Oct 31, 2012, Toronto, ON—Do you remember your first visit to a new continent? I can still recall my first visit to Africa, seeing the red earth and green banana plantations and vast blue sky of Uganda spreading out before me and thinking – ‘Yeowza – it really is as beautiful as I expected it to be!’
Laura Nadeau, CFTC’s Communications & Governance Officer, is now on her first ever visit to Africa – to northern Ghana in West Africa, to be precise – where she is doing an independent volunteer program during her ‘vacation.’ How great is that?!!
Laura joined Canadian Feed The Children about two years ago here at CFTC’s HQ in Toronto. During that time, she has gained knowledge of the impact CFTC is making in the field indirectly, through the detailed reports, photos and video submitted by our partners and staff. Laura combs through these with enthusiasm every month to bring the stories of the children and communities we work with to life – but to date, we’ve not been able to send her to see things first-hand as part of her role.
For anyone who has an interest in the world and in global development, seeing what happens “on the ground” is invaluable. There is no substitute for it – and it can be absolutely a life-altering experience. So it was with huge enthusiasm that I signed Laura’s request to take vacation time to volunteer to work in a local school. And it was with special pride that we managed to tack a few extra days on to her visit so that she could spend them meeting CFTC’s partners and country staff, and learning more directly about the work they do … while she was “in the neighbourhood”!
She’s just finished her two weeks of volunteer work and in the next few days will spend time with Chrys Anab, our Country Representative in Ghana, and Augustine N-Yokun, our Program Officer, familiarizing herself with the work we support through our partners RAINS and TradeAID. I know she is going to bring great insights on her return to the staff here, as well as to our donor and public audiences. Not to mention even more enthusiasm!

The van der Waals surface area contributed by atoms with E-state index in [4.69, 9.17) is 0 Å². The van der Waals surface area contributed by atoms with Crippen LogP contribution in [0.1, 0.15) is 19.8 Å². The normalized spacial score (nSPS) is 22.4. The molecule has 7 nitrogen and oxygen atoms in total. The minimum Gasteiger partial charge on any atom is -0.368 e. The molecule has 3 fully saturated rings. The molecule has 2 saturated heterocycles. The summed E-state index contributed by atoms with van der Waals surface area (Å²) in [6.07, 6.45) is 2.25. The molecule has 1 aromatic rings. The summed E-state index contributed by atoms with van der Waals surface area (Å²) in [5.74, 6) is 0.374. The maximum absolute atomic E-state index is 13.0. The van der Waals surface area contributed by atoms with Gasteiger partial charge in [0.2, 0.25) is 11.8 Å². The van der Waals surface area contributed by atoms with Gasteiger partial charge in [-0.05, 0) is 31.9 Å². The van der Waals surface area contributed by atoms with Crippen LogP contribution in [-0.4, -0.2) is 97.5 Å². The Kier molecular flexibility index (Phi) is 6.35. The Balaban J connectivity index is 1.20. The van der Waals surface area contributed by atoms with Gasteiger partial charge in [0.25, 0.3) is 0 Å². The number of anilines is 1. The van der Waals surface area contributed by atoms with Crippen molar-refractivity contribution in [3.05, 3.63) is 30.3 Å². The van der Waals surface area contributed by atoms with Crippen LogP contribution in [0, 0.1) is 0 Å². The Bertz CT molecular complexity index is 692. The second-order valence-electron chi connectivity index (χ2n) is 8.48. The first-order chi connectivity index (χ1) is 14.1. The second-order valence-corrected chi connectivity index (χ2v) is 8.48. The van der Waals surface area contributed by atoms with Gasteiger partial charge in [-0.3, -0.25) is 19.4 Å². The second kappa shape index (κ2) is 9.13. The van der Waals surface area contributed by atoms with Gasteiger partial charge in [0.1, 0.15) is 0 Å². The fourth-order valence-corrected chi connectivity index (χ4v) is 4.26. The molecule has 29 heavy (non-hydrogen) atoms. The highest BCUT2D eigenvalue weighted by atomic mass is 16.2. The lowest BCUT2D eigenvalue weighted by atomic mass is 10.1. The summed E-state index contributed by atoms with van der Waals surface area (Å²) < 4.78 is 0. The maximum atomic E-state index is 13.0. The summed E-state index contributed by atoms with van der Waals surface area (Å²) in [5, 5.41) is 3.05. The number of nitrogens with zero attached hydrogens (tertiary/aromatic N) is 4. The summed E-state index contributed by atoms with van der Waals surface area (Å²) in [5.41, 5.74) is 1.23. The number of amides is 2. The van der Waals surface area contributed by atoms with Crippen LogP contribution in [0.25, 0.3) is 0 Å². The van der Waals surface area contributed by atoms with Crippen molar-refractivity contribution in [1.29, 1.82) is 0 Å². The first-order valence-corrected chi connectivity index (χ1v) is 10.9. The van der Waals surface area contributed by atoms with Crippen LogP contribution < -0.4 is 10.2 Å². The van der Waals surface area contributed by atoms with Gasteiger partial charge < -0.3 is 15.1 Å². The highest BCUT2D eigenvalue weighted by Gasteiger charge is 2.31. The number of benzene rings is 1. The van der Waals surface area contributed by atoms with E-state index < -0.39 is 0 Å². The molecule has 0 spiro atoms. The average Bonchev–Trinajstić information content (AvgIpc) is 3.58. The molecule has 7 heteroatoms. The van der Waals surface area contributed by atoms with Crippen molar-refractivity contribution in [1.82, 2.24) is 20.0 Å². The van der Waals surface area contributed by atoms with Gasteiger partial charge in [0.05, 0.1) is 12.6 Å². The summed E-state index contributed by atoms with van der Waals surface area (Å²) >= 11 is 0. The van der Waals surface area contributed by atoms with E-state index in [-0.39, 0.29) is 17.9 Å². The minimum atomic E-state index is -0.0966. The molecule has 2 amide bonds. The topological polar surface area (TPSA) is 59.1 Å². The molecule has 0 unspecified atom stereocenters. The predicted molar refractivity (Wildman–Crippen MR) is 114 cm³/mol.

Below is a short excerpt from a recent email ~
As for me, I am loving Ghana. The people are so incredibly friendly. I am teaching a primary class of 24 girls, and I have finally learned all of their names. Luckily, there are quite a few Asanas and Azaras!
After writing for the past couple years about the impact education can have on children, it is amazing to see the real benefits in person – and what a difference notebooks, pencils, textbooks and a uniform make! The students are all so proud of their uniforms, and they often tell me their favourite part of the day is coming to school.
I take attendance each morning and if a girl is away for more than four days, a teacher from the school goes to visit the family to see what is wrong. If the child is being kept at home to do chores, the teacher sits and talks to the parents about the importance of sending the child to school. Often, the children are sick with malaria and so the teacher takes them to the hospital.
Our Country Representatives have shared stories of sponsored children like this before, but it feels so much more powerful to be seeing it in person. It’s only been one week, but it still feels like it has already been such an incredible experience.
I am still getting used to the heat, and I have tried quite a few local dishes – most of them delicious (although I am still getting used to swallowing the dough-like Fufu and Banku whole!) Living with a host family has been an amazing way to be completely immersed in the culture, and I’ve even picked up a few Dagbani words – mostly greetings. They have different greetings for morning (dasiba), afternoon (anterre) and evening (aninwula). Not sure about spelling, but that is how they sound at least!
Tomorrow, we’ll have a post directly from Laura who has made her way safely to Tamale, Northern Ghana to connect up with Chrys and Augustine.
Join us again for more. Remember that first visit you ever made … and smile.